Running is one of the best ways to keep in shape, and one of its biggest perks is that you can do it almost anywhere!
However, we’ve all been there in the past - you make a playlist featuring all your most pumping music, put on your brand new trainers, begin your run on the street and then about five minutes later, you’re a wheezing mess holding yourself up on a lamp-post.
“Happily, running is not all about making everything hurt,” says Gjsportland.com manager. "Whether you’re new to running or are getting back into it after an extended break, below are seven tips that will see you love your hobby, and get you running continuously and confidently."
1. Be Realistic
2. Why Visit The Doctor?
It’s worth visiting the doctor to ensure that you don’t have any underlying health conditions before you start running. By outlining your running plans with your GP, they will be able to give you any recommendations regarding your exercise plan.
3. Be Wise With Your Shoe Choice
There are tonnes of good-looking trainers out there, but good looks doesn’t mean they will be right for your feet. The incorrect (for example, flat soled) shoe can cause some serious damage. Instead of blindly buying online, head to your nearest running shoe store, where they will analyse your gait, and measure your foot because sometimes running shoes need to be bigger than your regular shoe size.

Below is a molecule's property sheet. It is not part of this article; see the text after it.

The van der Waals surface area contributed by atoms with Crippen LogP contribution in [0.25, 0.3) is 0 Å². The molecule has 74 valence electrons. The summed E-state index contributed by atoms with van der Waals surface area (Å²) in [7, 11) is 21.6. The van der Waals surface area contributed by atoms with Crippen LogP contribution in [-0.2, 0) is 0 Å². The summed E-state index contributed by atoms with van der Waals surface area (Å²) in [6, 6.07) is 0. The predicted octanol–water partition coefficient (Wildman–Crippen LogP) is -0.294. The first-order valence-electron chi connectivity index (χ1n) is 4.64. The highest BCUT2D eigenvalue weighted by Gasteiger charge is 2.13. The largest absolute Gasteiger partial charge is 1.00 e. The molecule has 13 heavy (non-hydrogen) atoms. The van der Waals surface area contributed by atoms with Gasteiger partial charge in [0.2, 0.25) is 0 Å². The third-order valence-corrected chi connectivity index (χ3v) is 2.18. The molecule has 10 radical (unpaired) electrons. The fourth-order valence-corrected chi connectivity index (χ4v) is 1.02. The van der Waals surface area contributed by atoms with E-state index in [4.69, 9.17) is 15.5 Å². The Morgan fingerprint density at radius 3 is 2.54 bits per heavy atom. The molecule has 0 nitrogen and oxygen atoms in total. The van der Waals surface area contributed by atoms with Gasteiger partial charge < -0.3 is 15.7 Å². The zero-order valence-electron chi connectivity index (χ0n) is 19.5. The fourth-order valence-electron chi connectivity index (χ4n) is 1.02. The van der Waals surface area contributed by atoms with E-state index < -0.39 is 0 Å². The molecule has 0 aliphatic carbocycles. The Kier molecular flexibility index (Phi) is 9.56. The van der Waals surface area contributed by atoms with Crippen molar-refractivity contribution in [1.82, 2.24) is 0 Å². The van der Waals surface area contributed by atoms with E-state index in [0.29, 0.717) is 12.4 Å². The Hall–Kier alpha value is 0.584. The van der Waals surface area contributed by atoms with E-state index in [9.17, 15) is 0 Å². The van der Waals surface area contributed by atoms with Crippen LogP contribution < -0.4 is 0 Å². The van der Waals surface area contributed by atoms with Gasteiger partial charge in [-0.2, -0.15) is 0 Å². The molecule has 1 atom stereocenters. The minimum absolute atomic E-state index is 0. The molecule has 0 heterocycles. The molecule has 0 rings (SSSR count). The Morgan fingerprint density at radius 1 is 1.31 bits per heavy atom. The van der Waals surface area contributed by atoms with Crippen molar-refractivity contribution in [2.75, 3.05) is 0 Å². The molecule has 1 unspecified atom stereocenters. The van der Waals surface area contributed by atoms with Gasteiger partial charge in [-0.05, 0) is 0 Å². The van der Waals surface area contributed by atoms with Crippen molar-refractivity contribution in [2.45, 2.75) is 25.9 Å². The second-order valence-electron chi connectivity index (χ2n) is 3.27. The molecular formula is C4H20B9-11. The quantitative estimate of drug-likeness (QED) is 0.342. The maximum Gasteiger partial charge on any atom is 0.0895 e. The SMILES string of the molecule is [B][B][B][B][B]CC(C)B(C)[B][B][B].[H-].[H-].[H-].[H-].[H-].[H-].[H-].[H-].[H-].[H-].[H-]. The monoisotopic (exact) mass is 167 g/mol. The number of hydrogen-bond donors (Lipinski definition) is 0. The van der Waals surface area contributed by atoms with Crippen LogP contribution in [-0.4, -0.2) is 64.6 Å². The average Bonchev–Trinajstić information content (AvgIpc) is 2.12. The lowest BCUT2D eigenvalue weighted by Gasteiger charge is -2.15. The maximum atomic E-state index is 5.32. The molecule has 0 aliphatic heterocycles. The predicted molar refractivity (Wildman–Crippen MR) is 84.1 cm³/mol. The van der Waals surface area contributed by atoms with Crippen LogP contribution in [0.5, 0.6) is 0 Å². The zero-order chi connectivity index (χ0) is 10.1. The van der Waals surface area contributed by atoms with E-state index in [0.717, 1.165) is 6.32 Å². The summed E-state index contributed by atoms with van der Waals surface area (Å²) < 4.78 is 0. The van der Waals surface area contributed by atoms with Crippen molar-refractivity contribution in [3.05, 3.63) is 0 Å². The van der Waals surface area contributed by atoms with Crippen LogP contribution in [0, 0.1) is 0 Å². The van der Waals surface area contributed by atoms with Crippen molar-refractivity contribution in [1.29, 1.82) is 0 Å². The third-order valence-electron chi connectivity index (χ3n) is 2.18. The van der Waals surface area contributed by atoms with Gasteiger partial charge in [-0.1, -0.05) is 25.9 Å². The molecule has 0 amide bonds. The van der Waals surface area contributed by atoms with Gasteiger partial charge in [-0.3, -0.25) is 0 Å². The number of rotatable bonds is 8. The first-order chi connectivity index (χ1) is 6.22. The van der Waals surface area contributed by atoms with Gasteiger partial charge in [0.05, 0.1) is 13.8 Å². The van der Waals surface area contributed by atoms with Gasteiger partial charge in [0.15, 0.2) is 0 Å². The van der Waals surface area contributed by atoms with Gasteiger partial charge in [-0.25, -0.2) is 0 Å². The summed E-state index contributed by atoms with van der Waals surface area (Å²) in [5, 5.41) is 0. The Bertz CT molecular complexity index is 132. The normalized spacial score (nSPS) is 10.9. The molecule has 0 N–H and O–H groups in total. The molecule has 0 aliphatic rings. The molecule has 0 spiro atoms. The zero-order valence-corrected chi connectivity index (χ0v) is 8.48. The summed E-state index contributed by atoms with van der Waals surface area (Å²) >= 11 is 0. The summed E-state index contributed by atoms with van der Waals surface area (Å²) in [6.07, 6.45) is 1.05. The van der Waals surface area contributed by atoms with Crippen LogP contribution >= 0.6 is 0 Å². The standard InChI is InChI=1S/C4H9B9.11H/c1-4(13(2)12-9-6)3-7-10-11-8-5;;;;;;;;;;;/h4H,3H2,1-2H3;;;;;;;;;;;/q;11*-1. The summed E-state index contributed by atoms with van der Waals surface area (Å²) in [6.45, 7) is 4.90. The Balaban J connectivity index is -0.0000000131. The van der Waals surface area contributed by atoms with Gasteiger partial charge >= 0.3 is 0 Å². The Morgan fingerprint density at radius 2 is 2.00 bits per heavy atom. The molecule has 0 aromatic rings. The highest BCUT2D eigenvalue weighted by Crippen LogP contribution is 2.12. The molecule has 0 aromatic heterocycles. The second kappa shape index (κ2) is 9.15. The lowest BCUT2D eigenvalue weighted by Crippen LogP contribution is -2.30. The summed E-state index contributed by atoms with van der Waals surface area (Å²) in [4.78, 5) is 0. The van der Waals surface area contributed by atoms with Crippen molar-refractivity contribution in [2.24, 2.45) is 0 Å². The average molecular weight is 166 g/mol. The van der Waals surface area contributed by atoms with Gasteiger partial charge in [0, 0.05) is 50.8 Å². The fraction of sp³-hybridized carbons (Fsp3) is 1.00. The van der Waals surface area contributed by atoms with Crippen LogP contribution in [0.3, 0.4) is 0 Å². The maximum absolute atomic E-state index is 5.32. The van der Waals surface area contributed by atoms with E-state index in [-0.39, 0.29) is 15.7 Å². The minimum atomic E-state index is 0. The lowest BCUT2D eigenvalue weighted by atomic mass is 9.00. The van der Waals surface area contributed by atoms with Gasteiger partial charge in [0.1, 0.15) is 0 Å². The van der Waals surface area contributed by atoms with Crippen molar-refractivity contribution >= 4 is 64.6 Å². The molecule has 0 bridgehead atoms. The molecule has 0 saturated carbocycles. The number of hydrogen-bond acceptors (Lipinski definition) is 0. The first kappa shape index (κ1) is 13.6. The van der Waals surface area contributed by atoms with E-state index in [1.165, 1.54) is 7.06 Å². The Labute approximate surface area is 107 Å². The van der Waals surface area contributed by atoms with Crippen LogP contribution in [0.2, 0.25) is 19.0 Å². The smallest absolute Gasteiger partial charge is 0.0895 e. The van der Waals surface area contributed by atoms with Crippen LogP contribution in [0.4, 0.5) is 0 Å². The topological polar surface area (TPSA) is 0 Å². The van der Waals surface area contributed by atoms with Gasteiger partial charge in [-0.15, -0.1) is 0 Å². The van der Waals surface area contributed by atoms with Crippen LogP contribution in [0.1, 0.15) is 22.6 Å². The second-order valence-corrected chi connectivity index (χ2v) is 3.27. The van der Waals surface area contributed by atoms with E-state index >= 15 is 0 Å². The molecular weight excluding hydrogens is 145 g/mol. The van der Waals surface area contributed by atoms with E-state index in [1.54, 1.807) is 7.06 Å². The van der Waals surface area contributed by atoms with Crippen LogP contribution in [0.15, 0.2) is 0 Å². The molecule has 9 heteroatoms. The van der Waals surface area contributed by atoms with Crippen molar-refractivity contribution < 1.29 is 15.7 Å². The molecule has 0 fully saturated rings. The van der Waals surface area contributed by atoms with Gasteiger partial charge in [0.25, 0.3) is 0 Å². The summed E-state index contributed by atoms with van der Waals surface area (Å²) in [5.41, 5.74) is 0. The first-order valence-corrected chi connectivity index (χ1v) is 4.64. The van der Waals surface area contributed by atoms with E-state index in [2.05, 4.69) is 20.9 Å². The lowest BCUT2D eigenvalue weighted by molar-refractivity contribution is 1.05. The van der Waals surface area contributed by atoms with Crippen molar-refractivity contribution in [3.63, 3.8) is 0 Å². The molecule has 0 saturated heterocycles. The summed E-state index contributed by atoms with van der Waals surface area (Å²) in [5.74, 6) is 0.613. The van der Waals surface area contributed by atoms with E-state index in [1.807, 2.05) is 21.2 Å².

4. Sign up for a Short Race and Keep Motivated
If you’re new to running or just getting back into it, find a beginner-friendly race that will see you stick to your exercise plan and keep you motivated! Fun runs such as The Color Run and other 5Ks are great examples of this.
5. Do not Go Hard and Do not Go Home
Once again, you don’t want to overexert yourself at the start and we recommend the three C’s of easy running: comfortable, controlled, and conversational.
This keeps your discomfort low while running, and hey, why not take a friend? Your pace should allow you to hold a conversation with a running partner. If you’re running so hard that you can only manage a word or two, slow down.
6. Stick to a Schedule But Take a Rest
Like any hobby, practice makes perfect and running is no different. Running experts suggest that new runners start with two-to-three days of running each week. Once you’ve been at it for four-to-six weeks, then add one short, easier run to your weekly plan.
Just remember to take a rest-day between running days - you need some time to rest and recover from your last run!
7. Warm Up Before Each Run
While static stretching (holding a muscle in a stretched, fixed position) is a no-go as it can increase injury, three minutes of warm-up exercises should be done to prepare the body for the run. The warm-ups can be done anywhere, and can be watched here.